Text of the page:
“Join us for dinner, I feel like cooking.”*
“Yes, get me a ticket for the baseball game.”*
“See you at yoga tomorrow.”*
*unless I’m too pained, dizzy or nauseated to do so
For about 10 years, this was the pattern whenever I’d make plans: My excitement would build as the dinner/concert/play/party approached. I’d spend the day resting, hoping to build energy reserves, and give myself a couple hours to shower and dress. The migraine pain/exhaustion/dizziness/nausea would persist despite my best efforts to supplicate it. I’d push myself and become distressed, and worry and panic would fuel the migraine. Angry, I’d crawl into bed (or sometimes collapse on the floor) and ask Hart to call our friends to cancel.
After years of disappointments — and lost friendships — from last-minute cancellations, I stopped making plans. The pattern was just too painful to repeat. I withdrew further into the isolation of chronic illness, dragging my husband in with me.
Moving back to Phoenix, where my friendships are long-established, I began making plans again, knowing my friends would understand if I had to cancel and that, if we had couple plans, they’d welcome Hart even if I couldn’t come. So now I make plans with an asterisk. I’ll come to your party, meet you for tea, go to a mini high school reunion, as long as I’m up for it. I still don’t like rescheduling and am reluctant to buy tickets for events that I’m not sure I can make, but I am no longer ashamed or embarrassed when I have to stay home.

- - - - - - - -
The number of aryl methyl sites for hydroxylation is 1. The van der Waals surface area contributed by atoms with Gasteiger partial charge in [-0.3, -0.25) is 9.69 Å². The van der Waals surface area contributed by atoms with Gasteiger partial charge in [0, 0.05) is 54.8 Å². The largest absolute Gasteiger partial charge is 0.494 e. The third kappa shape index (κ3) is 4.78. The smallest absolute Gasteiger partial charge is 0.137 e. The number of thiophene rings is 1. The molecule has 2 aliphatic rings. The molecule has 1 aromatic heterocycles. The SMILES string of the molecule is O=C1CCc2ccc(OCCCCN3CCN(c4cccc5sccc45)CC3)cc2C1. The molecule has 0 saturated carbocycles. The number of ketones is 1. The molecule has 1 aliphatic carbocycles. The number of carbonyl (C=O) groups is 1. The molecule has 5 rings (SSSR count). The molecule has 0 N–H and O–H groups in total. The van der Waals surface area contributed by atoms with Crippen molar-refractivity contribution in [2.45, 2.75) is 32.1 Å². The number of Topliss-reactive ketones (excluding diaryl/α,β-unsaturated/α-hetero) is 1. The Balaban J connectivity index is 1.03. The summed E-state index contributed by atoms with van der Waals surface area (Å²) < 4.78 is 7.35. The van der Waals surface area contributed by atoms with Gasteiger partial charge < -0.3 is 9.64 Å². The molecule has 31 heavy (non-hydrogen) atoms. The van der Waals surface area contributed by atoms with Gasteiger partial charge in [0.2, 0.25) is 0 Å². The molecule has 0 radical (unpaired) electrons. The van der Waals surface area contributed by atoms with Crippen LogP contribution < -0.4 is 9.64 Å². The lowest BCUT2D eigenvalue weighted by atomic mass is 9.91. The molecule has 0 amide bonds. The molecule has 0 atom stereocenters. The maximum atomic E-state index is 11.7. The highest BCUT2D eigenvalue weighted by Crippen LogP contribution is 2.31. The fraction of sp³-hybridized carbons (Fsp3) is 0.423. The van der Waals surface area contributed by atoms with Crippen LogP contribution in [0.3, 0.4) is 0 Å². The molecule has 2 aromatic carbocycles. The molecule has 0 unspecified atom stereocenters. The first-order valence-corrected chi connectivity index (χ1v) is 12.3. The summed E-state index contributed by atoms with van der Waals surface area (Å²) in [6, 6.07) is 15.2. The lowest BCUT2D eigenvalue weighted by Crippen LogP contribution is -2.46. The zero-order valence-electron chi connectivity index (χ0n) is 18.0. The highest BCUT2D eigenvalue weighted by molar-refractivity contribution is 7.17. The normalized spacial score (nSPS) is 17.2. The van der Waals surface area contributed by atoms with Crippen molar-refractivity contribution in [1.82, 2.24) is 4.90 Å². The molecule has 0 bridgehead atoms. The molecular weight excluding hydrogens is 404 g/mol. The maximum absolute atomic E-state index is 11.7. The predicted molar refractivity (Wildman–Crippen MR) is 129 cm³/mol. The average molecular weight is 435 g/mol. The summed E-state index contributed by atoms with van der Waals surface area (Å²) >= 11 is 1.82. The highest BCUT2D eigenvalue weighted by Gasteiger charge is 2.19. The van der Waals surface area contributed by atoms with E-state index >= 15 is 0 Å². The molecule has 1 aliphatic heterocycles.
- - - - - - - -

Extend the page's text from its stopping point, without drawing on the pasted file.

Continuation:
Shame or guilt were only part of the problem. If I couldn’t go out, I felt like I was letting migraine win. Like my default mode was healthy and deviance was an anomaly. Truth is, my default mode is migraine (“chronic” might have been the first clue). I’d been too stubborn to see and too ashamed to admit that I was too sick to live a “normal” life. Coping with chronic illness isn’t a matter of winning or losing, but of being honest with myself. And that may be the biggest challenge of all.
“You’re doing everything right,” a friend wrote to me two years ago when my migraines were at their very worst. That sentenced has sustained me through many difficult patches. It has been so helpful for me that I want to tell you that you, too, are doing everything right.
The next 10 days afford many opportunities to talk with (hopefully) well-intentioned friends, family or co-workers who will tell you about the person they know whose horrible migraines were cured with a sun lamp/energy cleansing/daily enema. Maybe you’ll be lucky enough to encounter someone who tells you that all you need to do is think positive thoughts and your health will improve. Before you explode, try to take some deep breaths and remind yourself that this person probably means well but doesn’t understand the magnitude of your illness.
Then, instead of jumping on the guilt and self-doubt train that awaits folks with chronic illness (“I’m letting people down” or “I need to seek new treatments more aggressively”), remember that you are doing everything right. That’s really the only truth that matters. Whether or not you live up to someone else’s judgments, real or perceived, is irrelevant. Maybe you cancel plans or show up at the party without the requested potluck dish. So what. As long as you get up every day and try to live your life around your illness, you are doing everything just right.
My mood lifted almost immediately after I posted on Monday. When I sat down to write, I had no idea what was going to come out. The ideas that flowed through my fingers surprised me. And released the reminders of why blogging has been a crucial “treatment” for my migraine and chronic daily headache.